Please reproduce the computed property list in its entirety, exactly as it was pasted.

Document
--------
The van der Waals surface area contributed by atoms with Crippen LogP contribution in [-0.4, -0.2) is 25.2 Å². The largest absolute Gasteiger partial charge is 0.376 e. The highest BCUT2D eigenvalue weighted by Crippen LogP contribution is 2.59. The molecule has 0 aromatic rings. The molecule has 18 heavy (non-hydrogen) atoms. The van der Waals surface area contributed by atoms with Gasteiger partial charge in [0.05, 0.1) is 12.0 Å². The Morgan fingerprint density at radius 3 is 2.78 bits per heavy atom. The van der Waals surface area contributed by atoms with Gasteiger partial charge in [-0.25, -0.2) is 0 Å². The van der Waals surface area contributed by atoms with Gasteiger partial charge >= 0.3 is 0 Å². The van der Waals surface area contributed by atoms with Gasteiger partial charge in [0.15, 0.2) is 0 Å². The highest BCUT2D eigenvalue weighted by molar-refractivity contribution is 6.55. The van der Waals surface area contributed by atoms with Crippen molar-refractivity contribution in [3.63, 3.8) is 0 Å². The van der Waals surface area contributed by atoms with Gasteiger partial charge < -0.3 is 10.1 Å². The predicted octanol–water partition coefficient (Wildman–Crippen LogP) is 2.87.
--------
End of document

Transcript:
The van der Waals surface area contributed by atoms with Crippen LogP contribution in [-0.4, -0.2) is 25.2 Å². The largest absolute Gasteiger partial charge is 0.376 e. The highest BCUT2D eigenvalue weighted by Crippen LogP contribution is 2.59. The molecule has 0 aromatic rings. The molecule has 18 heavy (non-hydrogen) atoms. The van der Waals surface area contributed by atoms with Gasteiger partial charge in [0.05, 0.1) is 12.0 Å². The Morgan fingerprint density at radius 3 is 2.78 bits per heavy atom. The van der Waals surface area contributed by atoms with Gasteiger partial charge in [-0.25, -0.2) is 0 Å². The van der Waals surface area contributed by atoms with Gasteiger partial charge >= 0.3 is 0 Å². The van der Waals surface area contributed by atoms with Gasteiger partial charge in [0.15, 0.2) is 0 Å². The highest BCUT2D eigenvalue weighted by molar-refractivity contribution is 6.55. The van der Waals surface area contributed by atoms with Crippen molar-refractivity contribution in [3.63, 3.8) is 0 Å². The van der Waals surface area contributed by atoms with Gasteiger partial charge < -0.3 is 10.1 Å². The predicted octanol–water partition coefficient (Wildman–Crippen LogP) is 2.87.